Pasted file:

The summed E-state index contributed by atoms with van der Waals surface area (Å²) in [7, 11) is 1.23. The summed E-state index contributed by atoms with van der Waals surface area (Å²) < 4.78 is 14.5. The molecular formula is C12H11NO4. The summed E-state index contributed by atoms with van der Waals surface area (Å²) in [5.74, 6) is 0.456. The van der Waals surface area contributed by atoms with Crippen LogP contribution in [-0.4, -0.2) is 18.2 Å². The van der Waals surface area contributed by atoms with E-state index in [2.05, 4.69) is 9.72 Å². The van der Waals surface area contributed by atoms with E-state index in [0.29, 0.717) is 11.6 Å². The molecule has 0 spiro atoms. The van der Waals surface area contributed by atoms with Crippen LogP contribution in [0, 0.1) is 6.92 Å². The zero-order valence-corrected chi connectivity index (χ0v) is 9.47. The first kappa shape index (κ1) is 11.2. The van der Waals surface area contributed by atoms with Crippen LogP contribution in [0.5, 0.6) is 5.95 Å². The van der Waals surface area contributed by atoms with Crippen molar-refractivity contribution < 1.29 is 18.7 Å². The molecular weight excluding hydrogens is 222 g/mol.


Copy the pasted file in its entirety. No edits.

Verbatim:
The summed E-state index contributed by atoms with van der Waals surface area (Å²) in [7, 11) is 1.23. The summed E-state index contributed by atoms with van der Waals surface area (Å²) < 4.78 is 14.5. The molecular formula is C12H11NO4. The summed E-state index contributed by atoms with van der Waals surface area (Å²) in [5.74, 6) is 0.456. The van der Waals surface area contributed by atoms with Crippen LogP contribution in [-0.4, -0.2) is 18.2 Å². The van der Waals surface area contributed by atoms with E-state index in [2.05, 4.69) is 9.72 Å². The van der Waals surface area contributed by atoms with E-state index in [0.29, 0.717) is 11.6 Å². The molecule has 0 spiro atoms. The van der Waals surface area contributed by atoms with Crippen LogP contribution in [0, 0.1) is 6.92 Å². The zero-order valence-corrected chi connectivity index (χ0v) is 9.47. The first kappa shape index (κ1) is 11.2. The van der Waals surface area contributed by atoms with Crippen LogP contribution in [0.5, 0.6) is 5.95 Å². The van der Waals surface area contributed by atoms with Crippen molar-refractivity contribution < 1.29 is 18.7 Å². The molecular weight excluding hydrogens is 222 g/mol.